Numerous Incidents of Indefinite Outcome
12 October – 16 December 2007
Opening Thursday 11 October at 19:00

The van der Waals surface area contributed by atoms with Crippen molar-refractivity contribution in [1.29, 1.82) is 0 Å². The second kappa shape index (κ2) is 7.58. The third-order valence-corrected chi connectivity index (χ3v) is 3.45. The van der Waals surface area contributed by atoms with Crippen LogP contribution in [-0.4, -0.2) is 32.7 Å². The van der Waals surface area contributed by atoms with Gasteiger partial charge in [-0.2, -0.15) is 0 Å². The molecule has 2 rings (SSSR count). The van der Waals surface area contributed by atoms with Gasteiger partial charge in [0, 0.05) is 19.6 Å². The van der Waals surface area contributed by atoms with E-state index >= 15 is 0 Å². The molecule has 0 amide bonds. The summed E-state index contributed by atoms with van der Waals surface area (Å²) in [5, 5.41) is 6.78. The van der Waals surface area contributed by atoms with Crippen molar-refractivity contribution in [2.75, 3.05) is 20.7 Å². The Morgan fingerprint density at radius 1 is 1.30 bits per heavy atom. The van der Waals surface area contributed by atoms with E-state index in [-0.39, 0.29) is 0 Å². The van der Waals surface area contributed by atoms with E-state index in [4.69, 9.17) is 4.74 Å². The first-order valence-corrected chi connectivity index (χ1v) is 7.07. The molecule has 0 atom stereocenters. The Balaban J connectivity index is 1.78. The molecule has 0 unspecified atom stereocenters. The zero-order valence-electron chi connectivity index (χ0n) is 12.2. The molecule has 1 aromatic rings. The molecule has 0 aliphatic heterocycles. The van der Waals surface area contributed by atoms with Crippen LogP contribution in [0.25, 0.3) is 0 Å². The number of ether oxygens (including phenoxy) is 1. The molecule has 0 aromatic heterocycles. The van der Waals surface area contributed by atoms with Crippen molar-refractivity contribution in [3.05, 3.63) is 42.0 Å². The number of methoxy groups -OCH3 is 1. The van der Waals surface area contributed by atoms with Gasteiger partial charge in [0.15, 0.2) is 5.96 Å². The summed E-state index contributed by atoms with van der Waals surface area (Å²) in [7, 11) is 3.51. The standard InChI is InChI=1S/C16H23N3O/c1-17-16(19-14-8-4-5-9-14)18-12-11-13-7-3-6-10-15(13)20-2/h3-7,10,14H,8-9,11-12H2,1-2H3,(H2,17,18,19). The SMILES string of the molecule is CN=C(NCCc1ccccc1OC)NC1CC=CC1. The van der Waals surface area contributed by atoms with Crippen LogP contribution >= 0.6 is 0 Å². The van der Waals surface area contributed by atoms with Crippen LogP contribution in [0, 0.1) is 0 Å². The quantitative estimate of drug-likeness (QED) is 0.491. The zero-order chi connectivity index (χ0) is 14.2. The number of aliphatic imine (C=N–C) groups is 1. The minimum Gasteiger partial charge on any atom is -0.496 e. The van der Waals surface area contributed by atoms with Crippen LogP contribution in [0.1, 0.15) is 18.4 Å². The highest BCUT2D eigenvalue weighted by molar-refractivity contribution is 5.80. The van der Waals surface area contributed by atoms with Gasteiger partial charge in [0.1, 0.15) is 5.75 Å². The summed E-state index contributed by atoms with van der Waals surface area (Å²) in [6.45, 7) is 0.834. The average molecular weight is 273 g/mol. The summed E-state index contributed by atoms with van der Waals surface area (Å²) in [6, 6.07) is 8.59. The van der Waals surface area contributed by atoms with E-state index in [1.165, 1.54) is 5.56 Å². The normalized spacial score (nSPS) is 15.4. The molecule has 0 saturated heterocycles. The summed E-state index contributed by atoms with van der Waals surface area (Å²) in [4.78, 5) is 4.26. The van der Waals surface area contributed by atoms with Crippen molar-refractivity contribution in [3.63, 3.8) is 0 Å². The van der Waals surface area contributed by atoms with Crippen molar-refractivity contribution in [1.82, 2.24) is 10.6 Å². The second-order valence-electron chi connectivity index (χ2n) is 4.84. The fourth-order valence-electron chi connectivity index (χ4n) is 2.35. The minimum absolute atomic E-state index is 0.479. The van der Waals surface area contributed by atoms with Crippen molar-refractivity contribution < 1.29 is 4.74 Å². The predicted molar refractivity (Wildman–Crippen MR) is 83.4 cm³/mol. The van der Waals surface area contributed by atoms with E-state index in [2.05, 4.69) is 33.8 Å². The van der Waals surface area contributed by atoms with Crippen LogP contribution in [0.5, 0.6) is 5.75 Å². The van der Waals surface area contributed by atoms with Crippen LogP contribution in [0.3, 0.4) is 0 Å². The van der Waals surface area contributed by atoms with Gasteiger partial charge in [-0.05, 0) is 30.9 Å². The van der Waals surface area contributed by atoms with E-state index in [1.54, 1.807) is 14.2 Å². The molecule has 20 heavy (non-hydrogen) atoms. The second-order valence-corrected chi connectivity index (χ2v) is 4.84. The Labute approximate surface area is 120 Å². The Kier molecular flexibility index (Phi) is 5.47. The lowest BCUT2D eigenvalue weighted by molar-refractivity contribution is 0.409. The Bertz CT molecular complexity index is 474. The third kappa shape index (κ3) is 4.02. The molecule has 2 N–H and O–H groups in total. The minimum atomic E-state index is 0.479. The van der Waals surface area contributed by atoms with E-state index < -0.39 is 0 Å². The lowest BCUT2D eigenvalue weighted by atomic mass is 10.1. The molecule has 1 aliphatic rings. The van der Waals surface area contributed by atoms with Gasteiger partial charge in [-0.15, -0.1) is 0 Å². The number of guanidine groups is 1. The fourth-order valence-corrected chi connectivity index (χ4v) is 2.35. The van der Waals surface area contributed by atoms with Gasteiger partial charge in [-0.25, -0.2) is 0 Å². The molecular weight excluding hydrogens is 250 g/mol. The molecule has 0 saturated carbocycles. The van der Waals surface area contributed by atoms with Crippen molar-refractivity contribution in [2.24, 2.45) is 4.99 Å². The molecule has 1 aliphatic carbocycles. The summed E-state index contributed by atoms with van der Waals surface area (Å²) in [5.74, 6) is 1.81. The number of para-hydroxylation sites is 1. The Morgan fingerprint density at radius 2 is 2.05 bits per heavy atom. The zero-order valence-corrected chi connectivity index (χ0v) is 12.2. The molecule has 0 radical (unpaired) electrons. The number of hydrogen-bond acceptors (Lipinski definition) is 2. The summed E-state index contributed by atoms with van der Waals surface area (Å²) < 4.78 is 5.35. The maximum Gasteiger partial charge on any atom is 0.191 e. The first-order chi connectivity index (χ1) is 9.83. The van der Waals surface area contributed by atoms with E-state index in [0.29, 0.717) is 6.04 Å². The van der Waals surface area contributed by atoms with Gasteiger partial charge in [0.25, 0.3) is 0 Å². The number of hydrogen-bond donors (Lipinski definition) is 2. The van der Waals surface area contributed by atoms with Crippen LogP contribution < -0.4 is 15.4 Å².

Joachim Koester's solo exhibition Numerous Incidents of Indefinite Outcome brings together four recent and new works. Joachim Koester uses strategies of montage, archiving and storytelling to illuminate historical events. In the past few years he traces the invisible and forgotten histories of transgression, exploring the legacies and remains such as of occult movements and psychedelic experiments. The exhibition departs from the better known film "Morning of the Magicians" (2005), in which Joachim visits a house in Cefalù, Sicily, that once served as a communal home for the infamous occultist Aleister Crowley and his group of devotees, called the "The Abbey of Thelema". "One + One + One" (2006) takes the artist's engagement with the "The Abbey of Thelema" further. By placing a girl playing the drumbeats of "Sympathy for the Devil" in the house's garden, he weaves together the histories of counter-culture, the aesthetics of transgression, subjective transformation and political revolt. The title of the work is also a reference to Jean-Luc Godard's '68 film "One+One", which was titled "Sympathy for the Devil" in the United States. In a third work, Joachim Koester uses the drawings Belgian poet and painter Henri Michaux made under the influence of Mescaline. "My Frontier is an Endless wall of Points" is a 16mm film in which these drawings are being animated, as if coming "back to life" again, thus addressing the question of translatability of something physical and material (that of the psychoactive substance, but as well the materiality of the drawing) into mental images, ideas, and states of mind. Finally, "Numerous Incidents of Indefinite Outcome" is also the title of a newly produced multi-channel monitor work, which draws on H.P. Lovecraft. A cult figure in the canon of the horror genre, Lovecraft published his unrealized stories and ideas in a book called "The Notes and Commonplace Book". By processing the notes of the book through a computer program, a series of new outlines are generated and displayed on the monitors. Joachim Koester turns Lovecraft's ideas into a mental theatre, confronting the tradition of horror narratives introduced by Edgar Allan Poe with the experimental text tradition and the cut-up method of William Bouroughs and Brian Gysin.